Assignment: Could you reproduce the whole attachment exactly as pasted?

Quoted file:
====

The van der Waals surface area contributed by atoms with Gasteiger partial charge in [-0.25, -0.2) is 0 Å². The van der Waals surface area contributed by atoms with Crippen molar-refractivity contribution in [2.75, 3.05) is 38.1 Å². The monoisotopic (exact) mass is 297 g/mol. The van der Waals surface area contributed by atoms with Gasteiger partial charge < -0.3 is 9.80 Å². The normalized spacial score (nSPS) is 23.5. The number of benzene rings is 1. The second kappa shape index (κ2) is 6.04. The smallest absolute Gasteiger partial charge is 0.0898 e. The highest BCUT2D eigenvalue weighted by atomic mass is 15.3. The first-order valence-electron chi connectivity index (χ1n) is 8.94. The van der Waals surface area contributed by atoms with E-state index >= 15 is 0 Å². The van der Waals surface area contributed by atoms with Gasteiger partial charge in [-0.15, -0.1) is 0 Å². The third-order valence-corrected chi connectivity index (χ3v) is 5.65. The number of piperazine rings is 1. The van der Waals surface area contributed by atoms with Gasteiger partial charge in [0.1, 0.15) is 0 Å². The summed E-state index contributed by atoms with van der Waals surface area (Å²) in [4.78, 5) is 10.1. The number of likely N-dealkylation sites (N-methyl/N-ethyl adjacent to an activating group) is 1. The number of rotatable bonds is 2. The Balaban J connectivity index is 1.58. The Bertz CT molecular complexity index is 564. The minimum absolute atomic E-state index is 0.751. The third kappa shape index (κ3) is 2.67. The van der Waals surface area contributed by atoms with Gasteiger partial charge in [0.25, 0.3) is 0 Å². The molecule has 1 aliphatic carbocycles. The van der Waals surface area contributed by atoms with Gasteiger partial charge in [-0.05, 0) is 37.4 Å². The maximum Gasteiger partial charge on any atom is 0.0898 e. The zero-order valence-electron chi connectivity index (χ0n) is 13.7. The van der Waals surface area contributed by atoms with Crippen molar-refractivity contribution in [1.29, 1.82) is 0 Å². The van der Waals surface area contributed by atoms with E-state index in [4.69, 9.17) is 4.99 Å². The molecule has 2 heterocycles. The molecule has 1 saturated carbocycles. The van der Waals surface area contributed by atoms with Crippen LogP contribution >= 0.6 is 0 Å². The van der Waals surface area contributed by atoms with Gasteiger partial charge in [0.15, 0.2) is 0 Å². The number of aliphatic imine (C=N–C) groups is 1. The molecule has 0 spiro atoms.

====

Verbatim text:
The van der Waals surface area contributed by atoms with Gasteiger partial charge in [-0.25, -0.2) is 0 Å². The van der Waals surface area contributed by atoms with Crippen molar-refractivity contribution in [2.75, 3.05) is 38.1 Å². The monoisotopic (exact) mass is 297 g/mol. The van der Waals surface area contributed by atoms with Gasteiger partial charge < -0.3 is 9.80 Å². The normalized spacial score (nSPS) is 23.5. The number of benzene rings is 1. The second kappa shape index (κ2) is 6.04. The smallest absolute Gasteiger partial charge is 0.0898 e. The highest BCUT2D eigenvalue weighted by atomic mass is 15.3. The first-order valence-electron chi connectivity index (χ1n) is 8.94. The van der Waals surface area contributed by atoms with E-state index >= 15 is 0 Å². The van der Waals surface area contributed by atoms with Gasteiger partial charge in [-0.15, -0.1) is 0 Å². The third-order valence-corrected chi connectivity index (χ3v) is 5.65. The number of piperazine rings is 1. The van der Waals surface area contributed by atoms with Gasteiger partial charge in [0.1, 0.15) is 0 Å². The summed E-state index contributed by atoms with van der Waals surface area (Å²) in [4.78, 5) is 10.1. The number of likely N-dealkylation sites (N-methyl/N-ethyl adjacent to an activating group) is 1. The number of rotatable bonds is 2. The Balaban J connectivity index is 1.58. The Bertz CT molecular complexity index is 564. The minimum absolute atomic E-state index is 0.751. The third kappa shape index (κ3) is 2.67. The van der Waals surface area contributed by atoms with Gasteiger partial charge in [0.25, 0.3) is 0 Å². The molecule has 1 aliphatic carbocycles. The van der Waals surface area contributed by atoms with Gasteiger partial charge in [-0.05, 0) is 37.4 Å². The maximum Gasteiger partial charge on any atom is 0.0898 e. The zero-order valence-electron chi connectivity index (χ0n) is 13.7. The van der Waals surface area contributed by atoms with Crippen molar-refractivity contribution in [1.29, 1.82) is 0 Å². The van der Waals surface area contributed by atoms with E-state index in [4.69, 9.17) is 4.99 Å². The molecule has 2 heterocycles. The molecule has 1 saturated carbocycles. The van der Waals surface area contributed by atoms with Crippen LogP contribution >= 0.6 is 0 Å². The van der Waals surface area contributed by atoms with Gasteiger partial charge in [0.15, 0.2) is 0 Å². The number of aliphatic imine (C=N–C) groups is 1. The molecule has 0 spiro atoms.